SDF Writes to ADP Chairs to Express Concern Over Treatment Funding
"It is clear that the sums involved are small in scale compared with the expanded NHS budget. While there will be pressure on any NHS budget, it is simply not efficient to make cuts where they may seem easiest."
Scottish Drugs Forum, on behalf of members working in the drugs field, have written a letter to all Alcohol and Drug Partnership (ADP) Chairs expressing support for the Cabinet Secretary's expectation that of proposed cuts to ADP budgets that pay for frontline services will be balanced with spend through increased local Health Board budgets
The Scottish Government draft budget, published in December 2015, included a reduction in funding from £69.2 million in the current financial year to £53.8 million in 2016-17.
The Cabinet Secretary for Health, Shona Robinson, declared last month that she had written a letter to Health Board Chief Executives stating her expectation that they would cover the cost of the cuts with their expanded budgets, however despite this there is still uncertainty that this will be delivered.
Our letter to ADP Chairs states that Scotland is very likely to see a substantial increase in drug-related deaths in the figures to be released in August – an increase on last year’s all-time high figure of 613 fatal overdose deaths and that there are major concerns that funding decisions for 2016/17 will impact adversely on figures for the current year and also through impacts on services.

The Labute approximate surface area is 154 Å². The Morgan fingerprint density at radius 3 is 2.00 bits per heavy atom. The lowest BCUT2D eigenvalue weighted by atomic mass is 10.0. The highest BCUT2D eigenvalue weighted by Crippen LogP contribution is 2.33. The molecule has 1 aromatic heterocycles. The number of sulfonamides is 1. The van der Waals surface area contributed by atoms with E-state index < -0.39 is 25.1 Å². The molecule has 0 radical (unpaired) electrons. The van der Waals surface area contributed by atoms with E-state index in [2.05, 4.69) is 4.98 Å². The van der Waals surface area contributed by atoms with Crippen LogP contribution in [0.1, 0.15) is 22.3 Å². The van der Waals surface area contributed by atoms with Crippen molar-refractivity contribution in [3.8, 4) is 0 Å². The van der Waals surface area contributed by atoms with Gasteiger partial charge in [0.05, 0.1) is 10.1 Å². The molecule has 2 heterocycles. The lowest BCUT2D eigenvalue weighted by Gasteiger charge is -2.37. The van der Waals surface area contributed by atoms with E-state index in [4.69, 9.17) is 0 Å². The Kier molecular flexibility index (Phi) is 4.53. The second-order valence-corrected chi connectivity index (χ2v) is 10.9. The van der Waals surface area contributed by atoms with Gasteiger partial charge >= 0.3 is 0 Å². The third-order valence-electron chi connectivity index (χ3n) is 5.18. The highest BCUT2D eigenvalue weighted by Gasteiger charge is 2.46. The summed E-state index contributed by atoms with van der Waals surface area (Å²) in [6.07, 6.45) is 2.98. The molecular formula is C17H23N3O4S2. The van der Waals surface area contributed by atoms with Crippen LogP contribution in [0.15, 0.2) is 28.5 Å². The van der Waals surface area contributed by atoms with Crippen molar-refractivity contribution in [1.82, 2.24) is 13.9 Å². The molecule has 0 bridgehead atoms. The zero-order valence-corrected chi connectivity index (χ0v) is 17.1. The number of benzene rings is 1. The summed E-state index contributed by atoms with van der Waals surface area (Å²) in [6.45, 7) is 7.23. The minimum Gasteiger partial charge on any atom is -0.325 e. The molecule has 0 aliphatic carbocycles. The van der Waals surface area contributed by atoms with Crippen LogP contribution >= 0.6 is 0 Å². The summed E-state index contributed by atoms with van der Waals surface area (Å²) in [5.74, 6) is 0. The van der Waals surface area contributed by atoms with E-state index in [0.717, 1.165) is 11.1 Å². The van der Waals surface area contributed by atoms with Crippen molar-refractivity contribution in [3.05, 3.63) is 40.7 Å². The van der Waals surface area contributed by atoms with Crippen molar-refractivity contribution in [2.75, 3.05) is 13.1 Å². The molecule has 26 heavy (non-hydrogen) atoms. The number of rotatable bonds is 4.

We would also foresee an increase in other harms including:
- Blood-borne virus (HCV and HIV) infections and bacterial infections(e.g. botulism)
- A&E attendance and hospital admissions
- Child protection work in supporting vulnerable children of drug using parents
- Drug-driven crime and involvement in criminal justice including imprisonment
There is a body of evidence of the savings that treatment and care services make to wider costs. It is clear that any disinvestment will not deliver any real savings, to society or the Government or even within the context of health budgets. In fact the exact opposite would be the case.
It is clear that the sums involved are small in scale compared with the expanded NHS budget. While there will always be pressure on any NHS budget, it is simply not efficient to make cuts where they may seem easiest.
The existence of Alcohol and Drugs Partnerships is an acknowledgement of both the complexity of problem substance use and the vulnerability and stigmatisation of people affected. It is therefore incumbent on us all to defend people and the services that work with them at a time of considerable pressure. We consider that this is best achieved by securing the overall budget maintained at last year’s figure.
Given the above, SDF has urged that each ADP argues the case very strongly with NHS Boards that cuts to the budget will lead to very negative outcomes for us all and especially those who find themselves among Scottish society’s most vulnerable populations.